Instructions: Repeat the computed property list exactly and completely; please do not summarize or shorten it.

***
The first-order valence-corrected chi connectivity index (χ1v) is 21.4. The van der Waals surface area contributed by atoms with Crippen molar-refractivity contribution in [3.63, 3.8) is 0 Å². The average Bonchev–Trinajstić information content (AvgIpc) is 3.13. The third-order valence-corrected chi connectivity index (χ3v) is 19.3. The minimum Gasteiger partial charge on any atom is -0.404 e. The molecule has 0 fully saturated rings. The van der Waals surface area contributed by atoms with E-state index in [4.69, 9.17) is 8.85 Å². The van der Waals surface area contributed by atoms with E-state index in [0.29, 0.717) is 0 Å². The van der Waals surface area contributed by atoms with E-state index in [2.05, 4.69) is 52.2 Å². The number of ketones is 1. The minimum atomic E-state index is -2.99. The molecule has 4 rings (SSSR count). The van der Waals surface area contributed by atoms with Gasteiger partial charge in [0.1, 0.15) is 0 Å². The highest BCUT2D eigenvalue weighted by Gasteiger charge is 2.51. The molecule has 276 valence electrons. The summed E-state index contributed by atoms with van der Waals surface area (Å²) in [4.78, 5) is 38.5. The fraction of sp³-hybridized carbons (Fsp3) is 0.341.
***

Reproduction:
The first-order valence-corrected chi connectivity index (χ1v) is 21.4. The van der Waals surface area contributed by atoms with Crippen molar-refractivity contribution in [3.63, 3.8) is 0 Å². The average Bonchev–Trinajstić information content (AvgIpc) is 3.13. The third-order valence-corrected chi connectivity index (χ3v) is 19.3. The minimum Gasteiger partial charge on any atom is -0.404 e. The molecule has 0 fully saturated rings. The van der Waals surface area contributed by atoms with E-state index in [4.69, 9.17) is 8.85 Å². The van der Waals surface area contributed by atoms with E-state index in [0.29, 0.717) is 0 Å². The van der Waals surface area contributed by atoms with E-state index in [2.05, 4.69) is 52.2 Å². The number of ketones is 1. The minimum atomic E-state index is -2.99. The molecule has 4 rings (SSSR count). The van der Waals surface area contributed by atoms with Gasteiger partial charge in [0.1, 0.15) is 0 Å². The highest BCUT2D eigenvalue weighted by Gasteiger charge is 2.51. The molecule has 276 valence electrons. The summed E-state index contributed by atoms with van der Waals surface area (Å²) in [4.78, 5) is 38.5. The fraction of sp³-hybridized carbons (Fsp3) is 0.341.